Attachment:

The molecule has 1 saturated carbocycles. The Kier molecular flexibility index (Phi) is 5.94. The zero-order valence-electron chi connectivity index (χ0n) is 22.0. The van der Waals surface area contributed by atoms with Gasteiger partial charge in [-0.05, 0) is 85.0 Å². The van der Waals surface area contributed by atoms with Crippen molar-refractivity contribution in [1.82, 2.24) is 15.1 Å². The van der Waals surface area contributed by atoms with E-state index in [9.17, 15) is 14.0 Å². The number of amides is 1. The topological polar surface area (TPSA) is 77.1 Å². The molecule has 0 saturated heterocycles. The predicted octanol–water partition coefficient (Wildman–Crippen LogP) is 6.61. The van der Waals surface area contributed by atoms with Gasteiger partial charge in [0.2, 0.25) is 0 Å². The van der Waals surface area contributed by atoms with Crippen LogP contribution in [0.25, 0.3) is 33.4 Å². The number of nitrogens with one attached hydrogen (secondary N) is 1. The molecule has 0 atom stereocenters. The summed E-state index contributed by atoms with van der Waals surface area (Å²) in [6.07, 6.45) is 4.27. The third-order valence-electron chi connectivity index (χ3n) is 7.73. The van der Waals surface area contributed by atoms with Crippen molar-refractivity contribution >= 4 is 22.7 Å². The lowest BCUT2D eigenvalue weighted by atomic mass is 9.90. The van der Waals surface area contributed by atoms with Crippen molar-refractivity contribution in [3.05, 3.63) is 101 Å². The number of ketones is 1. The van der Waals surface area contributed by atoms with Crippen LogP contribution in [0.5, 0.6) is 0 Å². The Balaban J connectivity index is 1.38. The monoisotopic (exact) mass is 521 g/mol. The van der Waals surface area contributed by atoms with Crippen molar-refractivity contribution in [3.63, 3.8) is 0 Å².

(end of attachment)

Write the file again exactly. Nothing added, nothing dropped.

The molecule has 1 saturated carbocycles. The Kier molecular flexibility index (Phi) is 5.94. The zero-order valence-electron chi connectivity index (χ0n) is 22.0. The van der Waals surface area contributed by atoms with Gasteiger partial charge in [-0.05, 0) is 85.0 Å². The van der Waals surface area contributed by atoms with Crippen molar-refractivity contribution in [1.82, 2.24) is 15.1 Å². The van der Waals surface area contributed by atoms with E-state index in [9.17, 15) is 14.0 Å². The number of amides is 1. The topological polar surface area (TPSA) is 77.1 Å². The molecule has 0 saturated heterocycles. The predicted octanol–water partition coefficient (Wildman–Crippen LogP) is 6.61. The van der Waals surface area contributed by atoms with Gasteiger partial charge in [0.2, 0.25) is 0 Å². The van der Waals surface area contributed by atoms with Crippen LogP contribution in [0.25, 0.3) is 33.4 Å². The number of nitrogens with one attached hydrogen (secondary N) is 1. The molecule has 0 atom stereocenters. The summed E-state index contributed by atoms with van der Waals surface area (Å²) in [6.07, 6.45) is 4.27. The third-order valence-electron chi connectivity index (χ3n) is 7.73. The van der Waals surface area contributed by atoms with Crippen molar-refractivity contribution >= 4 is 22.7 Å². The lowest BCUT2D eigenvalue weighted by atomic mass is 9.90. The van der Waals surface area contributed by atoms with Crippen molar-refractivity contribution in [3.05, 3.63) is 101 Å². The number of ketones is 1. The van der Waals surface area contributed by atoms with Crippen LogP contribution in [0.5, 0.6) is 0 Å². The Balaban J connectivity index is 1.38. The monoisotopic (exact) mass is 521 g/mol. The van der Waals surface area contributed by atoms with Crippen molar-refractivity contribution in [3.63, 3.8) is 0 Å².